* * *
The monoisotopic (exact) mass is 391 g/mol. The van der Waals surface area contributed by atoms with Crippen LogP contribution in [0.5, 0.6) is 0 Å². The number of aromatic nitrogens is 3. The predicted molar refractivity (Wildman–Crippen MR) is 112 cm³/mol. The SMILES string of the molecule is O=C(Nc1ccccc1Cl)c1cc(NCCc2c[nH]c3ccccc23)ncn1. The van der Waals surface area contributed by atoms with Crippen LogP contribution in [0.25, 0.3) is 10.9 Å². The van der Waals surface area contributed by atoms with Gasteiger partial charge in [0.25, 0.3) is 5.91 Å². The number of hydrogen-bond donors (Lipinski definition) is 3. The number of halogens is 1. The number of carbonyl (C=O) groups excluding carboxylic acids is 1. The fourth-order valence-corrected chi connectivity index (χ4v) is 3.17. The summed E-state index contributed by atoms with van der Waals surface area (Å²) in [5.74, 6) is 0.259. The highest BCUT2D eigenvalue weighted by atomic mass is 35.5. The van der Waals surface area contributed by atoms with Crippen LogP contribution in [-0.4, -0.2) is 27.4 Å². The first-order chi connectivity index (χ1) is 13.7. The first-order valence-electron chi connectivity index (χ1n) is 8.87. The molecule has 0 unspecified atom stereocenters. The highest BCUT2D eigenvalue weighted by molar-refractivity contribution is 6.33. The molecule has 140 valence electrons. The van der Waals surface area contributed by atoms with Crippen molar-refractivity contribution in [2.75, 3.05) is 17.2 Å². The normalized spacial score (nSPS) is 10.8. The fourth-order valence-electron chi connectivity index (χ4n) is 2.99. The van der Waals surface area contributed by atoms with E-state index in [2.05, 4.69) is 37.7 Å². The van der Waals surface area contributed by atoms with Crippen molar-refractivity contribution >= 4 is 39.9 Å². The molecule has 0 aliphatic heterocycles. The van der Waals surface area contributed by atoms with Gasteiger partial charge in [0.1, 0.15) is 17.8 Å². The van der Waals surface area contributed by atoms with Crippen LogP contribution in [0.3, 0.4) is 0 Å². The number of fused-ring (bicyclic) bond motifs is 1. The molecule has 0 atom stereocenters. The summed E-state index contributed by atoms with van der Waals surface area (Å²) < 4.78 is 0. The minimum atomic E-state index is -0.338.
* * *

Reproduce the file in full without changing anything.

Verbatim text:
The monoisotopic (exact) mass is 391 g/mol. The van der Waals surface area contributed by atoms with Crippen LogP contribution in [0.5, 0.6) is 0 Å². The number of aromatic nitrogens is 3. The predicted molar refractivity (Wildman–Crippen MR) is 112 cm³/mol. The SMILES string of the molecule is O=C(Nc1ccccc1Cl)c1cc(NCCc2c[nH]c3ccccc23)ncn1. The van der Waals surface area contributed by atoms with Crippen LogP contribution in [0.25, 0.3) is 10.9 Å². The van der Waals surface area contributed by atoms with Gasteiger partial charge in [0.25, 0.3) is 5.91 Å². The number of hydrogen-bond donors (Lipinski definition) is 3. The number of halogens is 1. The number of carbonyl (C=O) groups excluding carboxylic acids is 1. The fourth-order valence-corrected chi connectivity index (χ4v) is 3.17. The summed E-state index contributed by atoms with van der Waals surface area (Å²) in [5.74, 6) is 0.259. The highest BCUT2D eigenvalue weighted by atomic mass is 35.5. The van der Waals surface area contributed by atoms with Crippen LogP contribution in [-0.4, -0.2) is 27.4 Å². The first-order chi connectivity index (χ1) is 13.7. The first-order valence-electron chi connectivity index (χ1n) is 8.87. The molecule has 0 unspecified atom stereocenters. The highest BCUT2D eigenvalue weighted by molar-refractivity contribution is 6.33. The molecule has 140 valence electrons. The van der Waals surface area contributed by atoms with Crippen molar-refractivity contribution in [2.75, 3.05) is 17.2 Å². The normalized spacial score (nSPS) is 10.8. The fourth-order valence-electron chi connectivity index (χ4n) is 2.99. The van der Waals surface area contributed by atoms with E-state index in [2.05, 4.69) is 37.7 Å². The van der Waals surface area contributed by atoms with Crippen molar-refractivity contribution >= 4 is 39.9 Å². The molecule has 0 aliphatic heterocycles. The van der Waals surface area contributed by atoms with Gasteiger partial charge in [0.1, 0.15) is 17.8 Å². The van der Waals surface area contributed by atoms with Crippen LogP contribution in [0.3, 0.4) is 0 Å². The number of fused-ring (bicyclic) bond motifs is 1. The molecule has 0 atom stereocenters. The summed E-state index contributed by atoms with van der Waals surface area (Å²) < 4.78 is 0. The minimum atomic E-state index is -0.338.